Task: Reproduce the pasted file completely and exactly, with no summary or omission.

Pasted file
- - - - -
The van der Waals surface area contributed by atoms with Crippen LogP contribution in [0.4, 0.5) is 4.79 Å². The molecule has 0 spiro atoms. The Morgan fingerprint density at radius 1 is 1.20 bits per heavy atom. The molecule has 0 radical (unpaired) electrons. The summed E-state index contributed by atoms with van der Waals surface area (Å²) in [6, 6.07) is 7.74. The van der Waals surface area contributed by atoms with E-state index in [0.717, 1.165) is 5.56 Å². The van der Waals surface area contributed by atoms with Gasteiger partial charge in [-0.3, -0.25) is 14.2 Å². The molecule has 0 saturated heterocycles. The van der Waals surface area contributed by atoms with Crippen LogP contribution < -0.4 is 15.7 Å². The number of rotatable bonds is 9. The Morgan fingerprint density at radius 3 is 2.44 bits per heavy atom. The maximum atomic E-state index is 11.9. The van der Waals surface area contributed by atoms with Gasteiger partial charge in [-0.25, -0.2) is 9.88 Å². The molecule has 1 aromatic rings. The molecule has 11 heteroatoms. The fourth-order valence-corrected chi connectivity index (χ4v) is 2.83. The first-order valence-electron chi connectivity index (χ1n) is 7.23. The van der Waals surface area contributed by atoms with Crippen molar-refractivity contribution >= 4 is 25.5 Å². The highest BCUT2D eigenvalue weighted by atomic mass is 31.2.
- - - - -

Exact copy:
The van der Waals surface area contributed by atoms with Crippen LogP contribution in [0.4, 0.5) is 4.79 Å². The molecule has 0 spiro atoms. The Morgan fingerprint density at radius 1 is 1.20 bits per heavy atom. The molecule has 0 radical (unpaired) electrons. The summed E-state index contributed by atoms with van der Waals surface area (Å²) in [6, 6.07) is 7.74. The van der Waals surface area contributed by atoms with E-state index in [0.717, 1.165) is 5.56 Å². The van der Waals surface area contributed by atoms with Gasteiger partial charge in [-0.3, -0.25) is 14.2 Å². The molecule has 0 saturated heterocycles. The van der Waals surface area contributed by atoms with Crippen LogP contribution < -0.4 is 15.7 Å². The number of rotatable bonds is 9. The Morgan fingerprint density at radius 3 is 2.44 bits per heavy atom. The maximum atomic E-state index is 11.9. The van der Waals surface area contributed by atoms with Gasteiger partial charge in [-0.25, -0.2) is 9.88 Å². The molecule has 1 aromatic rings. The molecule has 11 heteroatoms. The fourth-order valence-corrected chi connectivity index (χ4v) is 2.83. The first-order valence-electron chi connectivity index (χ1n) is 7.23. The van der Waals surface area contributed by atoms with Crippen molar-refractivity contribution >= 4 is 25.5 Å². The highest BCUT2D eigenvalue weighted by atomic mass is 31.2.